According to Gizmodo UK, which used a freedom of information request to obtain details about TfL's mobile tracking experiment, use of the passenger data could help inform advertising decisions throughout the Tube network.
Although still a pilot project at this stage, TfL's four-week trial, which took place between mid-November and mid-December 2016, uncovered a mass of information that could help the organisation to improve the customer experience.
The trial, involving 54 out of the Underground's 270 stations, collected data from passengers whose mobile device or laptop had its wi-fi switched on.
Using the various wi-fi hotspots located around the Tube network, TfL identified users' unique media access control (MAC) address to collect wi-fi data at each participating station, and passengers were informed in advance that the trial would not identify individuals or monitor their browsing activity.
Among the findings, TfL was able to use the data to track the journeys that people actually took around the network and it said this evidence base would help to inform its planning decisions.
The trial also revealed that it is even possible to track a passenger's location within an individual station, which TfL suggested could enable it to provide real-time crowding information to its customers. The crowding data could also inform its decisions about how many staff would be needed at each station.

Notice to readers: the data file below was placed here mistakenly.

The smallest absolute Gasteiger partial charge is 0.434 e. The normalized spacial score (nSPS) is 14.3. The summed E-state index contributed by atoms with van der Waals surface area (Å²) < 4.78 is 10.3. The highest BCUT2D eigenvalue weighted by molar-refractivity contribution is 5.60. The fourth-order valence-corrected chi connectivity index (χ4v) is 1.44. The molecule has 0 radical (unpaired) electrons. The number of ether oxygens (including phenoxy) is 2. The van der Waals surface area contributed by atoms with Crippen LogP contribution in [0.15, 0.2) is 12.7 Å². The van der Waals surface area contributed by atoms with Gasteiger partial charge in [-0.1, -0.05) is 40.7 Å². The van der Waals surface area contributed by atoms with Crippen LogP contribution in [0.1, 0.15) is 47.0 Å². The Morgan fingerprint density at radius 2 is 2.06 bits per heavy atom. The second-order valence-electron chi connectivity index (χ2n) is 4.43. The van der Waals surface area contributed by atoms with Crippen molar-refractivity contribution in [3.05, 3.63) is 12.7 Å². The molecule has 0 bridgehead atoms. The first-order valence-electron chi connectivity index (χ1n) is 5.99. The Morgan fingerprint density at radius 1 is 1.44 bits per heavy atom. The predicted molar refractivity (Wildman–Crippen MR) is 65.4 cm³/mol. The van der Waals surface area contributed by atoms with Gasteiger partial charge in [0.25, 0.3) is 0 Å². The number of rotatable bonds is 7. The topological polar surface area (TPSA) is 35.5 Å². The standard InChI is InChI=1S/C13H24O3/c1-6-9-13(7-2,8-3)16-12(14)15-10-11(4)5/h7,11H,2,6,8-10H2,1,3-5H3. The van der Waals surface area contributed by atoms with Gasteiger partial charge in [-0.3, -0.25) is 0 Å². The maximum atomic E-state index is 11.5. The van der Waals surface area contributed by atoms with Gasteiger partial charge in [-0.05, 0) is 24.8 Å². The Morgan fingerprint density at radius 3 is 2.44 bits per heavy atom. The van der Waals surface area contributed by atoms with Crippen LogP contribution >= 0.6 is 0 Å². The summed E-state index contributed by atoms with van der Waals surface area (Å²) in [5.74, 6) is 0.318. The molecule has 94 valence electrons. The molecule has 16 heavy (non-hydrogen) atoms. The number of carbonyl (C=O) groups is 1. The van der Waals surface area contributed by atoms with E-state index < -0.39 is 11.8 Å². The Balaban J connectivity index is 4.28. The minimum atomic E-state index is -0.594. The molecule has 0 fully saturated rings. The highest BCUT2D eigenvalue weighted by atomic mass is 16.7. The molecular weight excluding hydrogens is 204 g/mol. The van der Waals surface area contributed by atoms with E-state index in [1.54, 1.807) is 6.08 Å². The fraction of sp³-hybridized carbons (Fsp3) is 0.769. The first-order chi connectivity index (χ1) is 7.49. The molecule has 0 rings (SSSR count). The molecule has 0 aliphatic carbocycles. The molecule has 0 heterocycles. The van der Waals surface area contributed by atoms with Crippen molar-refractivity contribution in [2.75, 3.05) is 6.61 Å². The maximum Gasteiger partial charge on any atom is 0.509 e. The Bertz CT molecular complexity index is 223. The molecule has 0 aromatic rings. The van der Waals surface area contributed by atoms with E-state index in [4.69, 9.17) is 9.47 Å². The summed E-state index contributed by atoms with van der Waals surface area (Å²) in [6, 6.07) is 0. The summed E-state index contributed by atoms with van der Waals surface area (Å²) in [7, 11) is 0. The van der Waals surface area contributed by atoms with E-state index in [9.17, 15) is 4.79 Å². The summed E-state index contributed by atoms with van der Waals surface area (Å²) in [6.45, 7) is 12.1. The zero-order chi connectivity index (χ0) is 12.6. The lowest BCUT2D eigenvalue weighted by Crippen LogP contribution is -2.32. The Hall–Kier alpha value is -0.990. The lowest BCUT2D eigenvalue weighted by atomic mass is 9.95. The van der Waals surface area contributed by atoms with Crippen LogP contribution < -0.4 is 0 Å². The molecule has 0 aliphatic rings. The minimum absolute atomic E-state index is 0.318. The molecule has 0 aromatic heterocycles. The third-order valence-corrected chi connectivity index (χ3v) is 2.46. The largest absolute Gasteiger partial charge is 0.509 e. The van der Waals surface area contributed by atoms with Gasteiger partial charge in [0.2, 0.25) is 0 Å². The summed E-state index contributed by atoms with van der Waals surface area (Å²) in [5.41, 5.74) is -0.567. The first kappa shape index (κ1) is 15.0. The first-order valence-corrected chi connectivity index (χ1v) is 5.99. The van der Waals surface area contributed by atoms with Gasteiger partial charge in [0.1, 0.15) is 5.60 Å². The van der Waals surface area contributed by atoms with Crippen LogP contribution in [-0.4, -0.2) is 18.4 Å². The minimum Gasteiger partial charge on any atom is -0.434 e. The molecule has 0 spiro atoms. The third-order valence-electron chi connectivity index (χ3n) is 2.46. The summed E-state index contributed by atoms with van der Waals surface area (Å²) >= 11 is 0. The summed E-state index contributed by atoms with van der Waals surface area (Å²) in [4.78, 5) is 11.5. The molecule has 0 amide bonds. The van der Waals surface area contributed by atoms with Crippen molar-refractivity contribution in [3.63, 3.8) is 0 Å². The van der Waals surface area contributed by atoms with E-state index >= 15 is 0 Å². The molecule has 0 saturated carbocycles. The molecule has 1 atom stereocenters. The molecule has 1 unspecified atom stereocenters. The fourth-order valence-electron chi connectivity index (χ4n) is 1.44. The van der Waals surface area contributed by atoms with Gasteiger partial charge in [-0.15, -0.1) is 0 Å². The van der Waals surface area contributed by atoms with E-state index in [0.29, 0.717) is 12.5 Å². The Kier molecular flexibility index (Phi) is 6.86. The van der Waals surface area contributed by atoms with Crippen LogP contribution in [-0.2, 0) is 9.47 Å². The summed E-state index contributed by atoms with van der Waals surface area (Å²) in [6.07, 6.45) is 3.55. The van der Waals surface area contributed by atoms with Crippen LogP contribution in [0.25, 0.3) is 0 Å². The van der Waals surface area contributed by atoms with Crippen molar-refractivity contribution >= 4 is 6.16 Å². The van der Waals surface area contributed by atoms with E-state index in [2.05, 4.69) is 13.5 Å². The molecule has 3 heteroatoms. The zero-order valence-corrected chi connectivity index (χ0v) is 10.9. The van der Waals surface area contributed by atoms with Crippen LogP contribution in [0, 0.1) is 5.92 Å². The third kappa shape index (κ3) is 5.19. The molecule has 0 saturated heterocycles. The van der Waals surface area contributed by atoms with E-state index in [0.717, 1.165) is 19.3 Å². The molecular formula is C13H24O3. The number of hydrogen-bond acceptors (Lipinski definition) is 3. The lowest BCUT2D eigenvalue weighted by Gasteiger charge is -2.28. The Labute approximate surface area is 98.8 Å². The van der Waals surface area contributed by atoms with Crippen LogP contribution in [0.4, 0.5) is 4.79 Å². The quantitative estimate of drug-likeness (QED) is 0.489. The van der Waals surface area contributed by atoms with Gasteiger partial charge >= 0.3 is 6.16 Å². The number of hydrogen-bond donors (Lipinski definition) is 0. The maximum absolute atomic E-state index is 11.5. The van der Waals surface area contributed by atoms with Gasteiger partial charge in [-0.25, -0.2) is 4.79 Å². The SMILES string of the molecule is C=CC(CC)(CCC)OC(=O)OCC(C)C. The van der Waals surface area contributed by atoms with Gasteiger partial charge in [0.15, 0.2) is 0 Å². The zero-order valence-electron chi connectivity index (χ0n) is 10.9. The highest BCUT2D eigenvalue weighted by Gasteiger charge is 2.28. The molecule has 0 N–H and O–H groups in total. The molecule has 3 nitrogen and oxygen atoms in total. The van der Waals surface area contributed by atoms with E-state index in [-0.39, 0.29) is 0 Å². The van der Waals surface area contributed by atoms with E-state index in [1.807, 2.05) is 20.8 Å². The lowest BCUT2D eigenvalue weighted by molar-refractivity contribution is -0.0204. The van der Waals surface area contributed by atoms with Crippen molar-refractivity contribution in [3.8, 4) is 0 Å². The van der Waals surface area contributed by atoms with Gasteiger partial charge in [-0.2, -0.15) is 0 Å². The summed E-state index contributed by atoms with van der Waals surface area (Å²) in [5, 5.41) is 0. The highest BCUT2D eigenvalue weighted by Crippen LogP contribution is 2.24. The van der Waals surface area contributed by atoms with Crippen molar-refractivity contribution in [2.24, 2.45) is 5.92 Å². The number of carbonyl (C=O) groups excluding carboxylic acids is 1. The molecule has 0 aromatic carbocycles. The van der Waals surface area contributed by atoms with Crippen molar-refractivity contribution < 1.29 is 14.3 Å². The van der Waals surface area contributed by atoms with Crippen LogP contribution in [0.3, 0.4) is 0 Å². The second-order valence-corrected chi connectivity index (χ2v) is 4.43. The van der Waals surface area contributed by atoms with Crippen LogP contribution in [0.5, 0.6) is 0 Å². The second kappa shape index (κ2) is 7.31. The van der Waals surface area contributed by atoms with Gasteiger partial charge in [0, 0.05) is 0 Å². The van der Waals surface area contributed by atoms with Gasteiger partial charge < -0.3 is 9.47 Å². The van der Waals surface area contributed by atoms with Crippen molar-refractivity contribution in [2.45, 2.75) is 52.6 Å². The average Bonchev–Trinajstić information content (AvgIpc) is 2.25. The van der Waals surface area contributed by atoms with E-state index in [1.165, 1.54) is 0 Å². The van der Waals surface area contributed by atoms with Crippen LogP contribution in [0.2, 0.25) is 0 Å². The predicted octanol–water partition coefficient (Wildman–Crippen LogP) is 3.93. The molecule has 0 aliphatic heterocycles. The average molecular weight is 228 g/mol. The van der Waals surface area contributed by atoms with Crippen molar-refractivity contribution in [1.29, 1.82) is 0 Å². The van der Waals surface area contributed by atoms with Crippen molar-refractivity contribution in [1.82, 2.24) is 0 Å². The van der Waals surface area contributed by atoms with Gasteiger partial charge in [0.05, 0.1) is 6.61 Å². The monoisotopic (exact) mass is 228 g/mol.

Such logistical improvements offer obvious benefits to passengers, but the study went on to examine whether the collection of data could boost advertising revenues at a time when the Underground is coming under increasing financial pressure.
As explained by Gizmodo UK: "According to a detailed grid outlining the rationale for the trial, the advertising upshot could be valued at hundreds of millions of pounds because TfL will be able to offer better analytics to advertisers about exactly how many people are looking at their ads around the tube network, because they know where you're standing."
Furthermore, being able to estimate the footfall in different parts of each station, and even roughly how long a Tube user stares at an ad, means TfL could offer differential pricing depending on how good each advertising slot is.
In other words, "as TfL know your commute, if you’re the consumer a company wants to attract, they'll know exactly the right places to buy ads so that you'll see them".
A recent Warc report, Crowds, products and places: how mobile is reinventing market research, explored how smartphones are providing brands with a wealth of location data.
Reporting from the MRMW Europe 2016 (Market Research in the Mobile World) event, it was revealed that Telefonica is currently working with Exterion, the OOH media owner, to use such data to help with media allocation at digital sites at inner London Tube stations.
Data sourced from Gizmodo UK; additional data by Warc staff